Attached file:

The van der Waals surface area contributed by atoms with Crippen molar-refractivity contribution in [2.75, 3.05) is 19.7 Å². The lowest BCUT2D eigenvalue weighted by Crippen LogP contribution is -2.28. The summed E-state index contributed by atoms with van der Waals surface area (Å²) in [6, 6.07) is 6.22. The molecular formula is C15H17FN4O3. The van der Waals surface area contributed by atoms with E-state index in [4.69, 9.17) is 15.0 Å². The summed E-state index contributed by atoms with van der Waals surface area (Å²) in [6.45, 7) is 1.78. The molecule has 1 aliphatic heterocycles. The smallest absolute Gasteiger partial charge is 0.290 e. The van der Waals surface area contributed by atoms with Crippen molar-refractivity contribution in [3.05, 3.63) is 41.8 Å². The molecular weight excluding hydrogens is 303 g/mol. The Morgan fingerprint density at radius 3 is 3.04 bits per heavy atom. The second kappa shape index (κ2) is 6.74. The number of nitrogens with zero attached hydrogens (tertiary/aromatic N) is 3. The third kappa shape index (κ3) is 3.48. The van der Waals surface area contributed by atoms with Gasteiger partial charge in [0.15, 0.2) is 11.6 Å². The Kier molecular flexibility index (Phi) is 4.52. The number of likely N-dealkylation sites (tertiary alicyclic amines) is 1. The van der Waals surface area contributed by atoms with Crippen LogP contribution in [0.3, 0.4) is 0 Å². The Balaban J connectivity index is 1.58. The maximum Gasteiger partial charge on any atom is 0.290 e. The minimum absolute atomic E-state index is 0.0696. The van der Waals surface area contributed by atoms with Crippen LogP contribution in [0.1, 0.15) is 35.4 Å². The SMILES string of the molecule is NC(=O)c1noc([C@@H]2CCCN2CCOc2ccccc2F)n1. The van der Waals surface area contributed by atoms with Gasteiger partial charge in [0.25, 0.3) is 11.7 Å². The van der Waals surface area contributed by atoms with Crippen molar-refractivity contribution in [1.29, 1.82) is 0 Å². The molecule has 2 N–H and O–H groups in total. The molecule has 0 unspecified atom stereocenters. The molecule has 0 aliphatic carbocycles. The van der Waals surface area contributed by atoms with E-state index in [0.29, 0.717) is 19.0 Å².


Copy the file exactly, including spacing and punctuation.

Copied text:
The van der Waals surface area contributed by atoms with Crippen molar-refractivity contribution in [2.75, 3.05) is 19.7 Å². The lowest BCUT2D eigenvalue weighted by Crippen LogP contribution is -2.28. The summed E-state index contributed by atoms with van der Waals surface area (Å²) in [6, 6.07) is 6.22. The molecular formula is C15H17FN4O3. The van der Waals surface area contributed by atoms with E-state index in [4.69, 9.17) is 15.0 Å². The summed E-state index contributed by atoms with van der Waals surface area (Å²) in [6.45, 7) is 1.78. The molecule has 1 aliphatic heterocycles. The smallest absolute Gasteiger partial charge is 0.290 e. The van der Waals surface area contributed by atoms with Crippen molar-refractivity contribution in [3.05, 3.63) is 41.8 Å². The molecular weight excluding hydrogens is 303 g/mol. The Morgan fingerprint density at radius 3 is 3.04 bits per heavy atom. The second kappa shape index (κ2) is 6.74. The number of nitrogens with zero attached hydrogens (tertiary/aromatic N) is 3. The third kappa shape index (κ3) is 3.48. The van der Waals surface area contributed by atoms with Gasteiger partial charge in [0.15, 0.2) is 11.6 Å². The Kier molecular flexibility index (Phi) is 4.52. The number of likely N-dealkylation sites (tertiary alicyclic amines) is 1. The van der Waals surface area contributed by atoms with Crippen LogP contribution in [0.3, 0.4) is 0 Å². The Balaban J connectivity index is 1.58. The maximum Gasteiger partial charge on any atom is 0.290 e. The minimum absolute atomic E-state index is 0.0696. The van der Waals surface area contributed by atoms with Crippen LogP contribution in [0.1, 0.15) is 35.4 Å². The SMILES string of the molecule is NC(=O)c1noc([C@@H]2CCCN2CCOc2ccccc2F)n1. The van der Waals surface area contributed by atoms with Gasteiger partial charge in [0.25, 0.3) is 11.7 Å². The van der Waals surface area contributed by atoms with Crippen molar-refractivity contribution in [1.29, 1.82) is 0 Å². The molecule has 2 N–H and O–H groups in total. The molecule has 0 unspecified atom stereocenters. The molecule has 0 aliphatic carbocycles. The van der Waals surface area contributed by atoms with E-state index in [0.29, 0.717) is 19.0 Å².